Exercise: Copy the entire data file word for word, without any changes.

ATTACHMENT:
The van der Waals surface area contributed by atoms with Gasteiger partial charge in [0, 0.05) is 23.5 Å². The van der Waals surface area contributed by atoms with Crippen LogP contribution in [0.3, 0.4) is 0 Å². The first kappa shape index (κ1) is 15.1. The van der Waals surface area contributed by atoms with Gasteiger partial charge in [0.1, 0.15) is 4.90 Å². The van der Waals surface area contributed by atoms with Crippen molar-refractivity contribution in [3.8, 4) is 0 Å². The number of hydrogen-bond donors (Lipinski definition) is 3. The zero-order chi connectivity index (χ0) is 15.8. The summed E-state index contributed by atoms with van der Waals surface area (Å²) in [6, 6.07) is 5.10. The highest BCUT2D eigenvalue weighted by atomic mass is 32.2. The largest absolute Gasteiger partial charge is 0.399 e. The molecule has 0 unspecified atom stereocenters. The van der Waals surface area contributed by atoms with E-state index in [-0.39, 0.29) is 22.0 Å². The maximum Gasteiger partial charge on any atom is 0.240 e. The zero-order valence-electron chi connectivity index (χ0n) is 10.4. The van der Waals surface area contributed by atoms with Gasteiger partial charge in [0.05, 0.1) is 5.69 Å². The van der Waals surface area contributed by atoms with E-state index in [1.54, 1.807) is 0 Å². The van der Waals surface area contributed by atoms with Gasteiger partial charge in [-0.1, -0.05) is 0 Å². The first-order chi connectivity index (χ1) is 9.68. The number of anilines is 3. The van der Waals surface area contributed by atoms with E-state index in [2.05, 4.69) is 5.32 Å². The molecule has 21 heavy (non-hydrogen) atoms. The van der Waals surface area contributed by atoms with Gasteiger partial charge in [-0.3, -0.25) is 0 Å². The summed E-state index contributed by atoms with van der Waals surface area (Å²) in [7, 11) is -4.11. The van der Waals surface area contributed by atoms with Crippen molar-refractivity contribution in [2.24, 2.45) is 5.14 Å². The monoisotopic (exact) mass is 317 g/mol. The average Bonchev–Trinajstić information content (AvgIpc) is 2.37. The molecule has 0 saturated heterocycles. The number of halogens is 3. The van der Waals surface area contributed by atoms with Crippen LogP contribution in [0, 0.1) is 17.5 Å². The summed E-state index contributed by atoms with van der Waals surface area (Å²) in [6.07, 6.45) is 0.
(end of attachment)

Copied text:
The van der Waals surface area contributed by atoms with Gasteiger partial charge in [0, 0.05) is 23.5 Å². The van der Waals surface area contributed by atoms with Crippen LogP contribution in [0.3, 0.4) is 0 Å². The first kappa shape index (κ1) is 15.1. The van der Waals surface area contributed by atoms with Gasteiger partial charge in [0.1, 0.15) is 4.90 Å². The van der Waals surface area contributed by atoms with Crippen molar-refractivity contribution in [3.8, 4) is 0 Å². The number of hydrogen-bond donors (Lipinski definition) is 3. The zero-order chi connectivity index (χ0) is 15.8. The summed E-state index contributed by atoms with van der Waals surface area (Å²) in [6, 6.07) is 5.10. The highest BCUT2D eigenvalue weighted by atomic mass is 32.2. The largest absolute Gasteiger partial charge is 0.399 e. The molecule has 0 unspecified atom stereocenters. The van der Waals surface area contributed by atoms with E-state index in [-0.39, 0.29) is 22.0 Å². The maximum Gasteiger partial charge on any atom is 0.240 e. The zero-order valence-electron chi connectivity index (χ0n) is 10.4. The van der Waals surface area contributed by atoms with Gasteiger partial charge in [0.05, 0.1) is 5.69 Å². The van der Waals surface area contributed by atoms with E-state index in [1.54, 1.807) is 0 Å². The van der Waals surface area contributed by atoms with Gasteiger partial charge in [-0.1, -0.05) is 0 Å². The first-order chi connectivity index (χ1) is 9.68. The number of anilines is 3. The van der Waals surface area contributed by atoms with E-state index in [2.05, 4.69) is 5.32 Å². The molecule has 21 heavy (non-hydrogen) atoms. The van der Waals surface area contributed by atoms with Gasteiger partial charge in [-0.3, -0.25) is 0 Å². The summed E-state index contributed by atoms with van der Waals surface area (Å²) in [7, 11) is -4.11. The van der Waals surface area contributed by atoms with Crippen molar-refractivity contribution in [2.24, 2.45) is 5.14 Å². The monoisotopic (exact) mass is 317 g/mol. The average Bonchev–Trinajstić information content (AvgIpc) is 2.37. The molecule has 0 saturated heterocycles. The number of halogens is 3. The van der Waals surface area contributed by atoms with Crippen LogP contribution in [0, 0.1) is 17.5 Å². The summed E-state index contributed by atoms with van der Waals surface area (Å²) in [6.07, 6.45) is 0.